Weekly CCI moved to bear mode in November 2007 (blue line). This means we approach the daily chart with a bearish bias and only look for bearish signals. Bullish signals are ignored because the bigger trend is down. Keep in mind that a bearish signal is a surge above +100 and then a move below the zero line. The red dotted lines show five signals, one in late 2007 and four in 2008. The sell signal in late February did not work out that well, but the others aligned with SPY peaks quite well.
The chart above shows weekly CCI changing over from bear mode to bull mode at the beginning of May 2009. Prior to this changeover, daily CCI produced another good sell signal in early January. After the May changeover, CCI produced a buy signal in mid-July, dipping below -100 and then surging above the zero line. This proved to be quite a timely signal. There were two near-signals as CCI dipped to -97 in late June and early November.
2010 started with a bullish bias, switched to a bearish bias in late June and then back to a bullish bias in early October. This means there were three different trading periods: bullish signals were considered from January to mid-June, bearish signals were considered from mid-June to early October and bullish signals were considered from early October until year-end. It was a violent year. The first bullish signal in mid-February foreshadowed a nice advance. The bullish signal in mid-June would have been a loser after the sharp decline below 100. There was some followthrough after the bearish signal in August, but a good stop-loss was needed to either lock in profits or prevent a loss.
Using two timeframes, such as weekly charts for trading bias and daily charts for signals can be cumbersome. Chartists can emulate weekly CCI on the daily chart by using a longer look back period. The example below shows a daily chart for the S&P 500 ETF from February 2010 to February 2012, two years. Instead of a 20-week CCI on a weekly chart, this chart shows 100-day CCI to dictate the trading bias. A bullish bias is in force after a surge above +100 (yellow areas) and a bearish bias is in force after a plunge below -100 (white areas).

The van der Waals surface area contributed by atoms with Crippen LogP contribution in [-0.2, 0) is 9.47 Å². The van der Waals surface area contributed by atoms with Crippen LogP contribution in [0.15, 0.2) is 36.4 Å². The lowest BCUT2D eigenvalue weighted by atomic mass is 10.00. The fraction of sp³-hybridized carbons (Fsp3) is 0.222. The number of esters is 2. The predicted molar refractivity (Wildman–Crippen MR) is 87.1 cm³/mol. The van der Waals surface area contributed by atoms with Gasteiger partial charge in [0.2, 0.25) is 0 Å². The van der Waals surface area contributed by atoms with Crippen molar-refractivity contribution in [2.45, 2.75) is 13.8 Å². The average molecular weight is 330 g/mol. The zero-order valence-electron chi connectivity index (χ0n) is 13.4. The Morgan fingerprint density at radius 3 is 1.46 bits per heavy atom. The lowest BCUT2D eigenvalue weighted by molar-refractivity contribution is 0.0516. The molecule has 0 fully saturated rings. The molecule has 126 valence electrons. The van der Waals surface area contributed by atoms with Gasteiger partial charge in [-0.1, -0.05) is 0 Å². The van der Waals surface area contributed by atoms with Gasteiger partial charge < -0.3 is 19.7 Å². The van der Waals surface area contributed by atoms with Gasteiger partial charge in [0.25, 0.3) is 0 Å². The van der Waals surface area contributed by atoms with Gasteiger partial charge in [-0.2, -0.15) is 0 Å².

20-day CCI is used to generate trading signals in harmony with the trading bias dictated by 100-day CCI. There were bearish signals in late June and early August (red dotted line). A bullish bias took hold when 100-day CCI surged above 100 in mid-September 2010. A strong uptrend subsequently took hold, with 20-day CCI not dipping below -100 until March 2011, six months later. There was a near-signal in November as CCI reached -94 before turning back up. This is probably a time when some personal judgment is required.
The CCI Correction strategy offers traders the best of both worlds: trading with the trend and initiating positions after a corrective phase. As the examples show, finding the perfect setting would be pretty much impossible. Moreover, chartists should avoid curve-fitting with designing a trading strategy. Also, note that the CCI Correction strategy is not meant as a stand-alone system. Chartists need to consider how to implement stop-losses, when to take profits and how to tailor the strategy to their own goals and trading style. More aggressive traders could prefer a shorter look-back period to generate quicker signals, while less aggressive traders might prefer a CCI surge above +100 to generate signals on the short timeframe. Keep in mind that this article is designed as a starting point for trading system development. Use these ideas to augment your trading style, risk-reward preferences and personal judgments.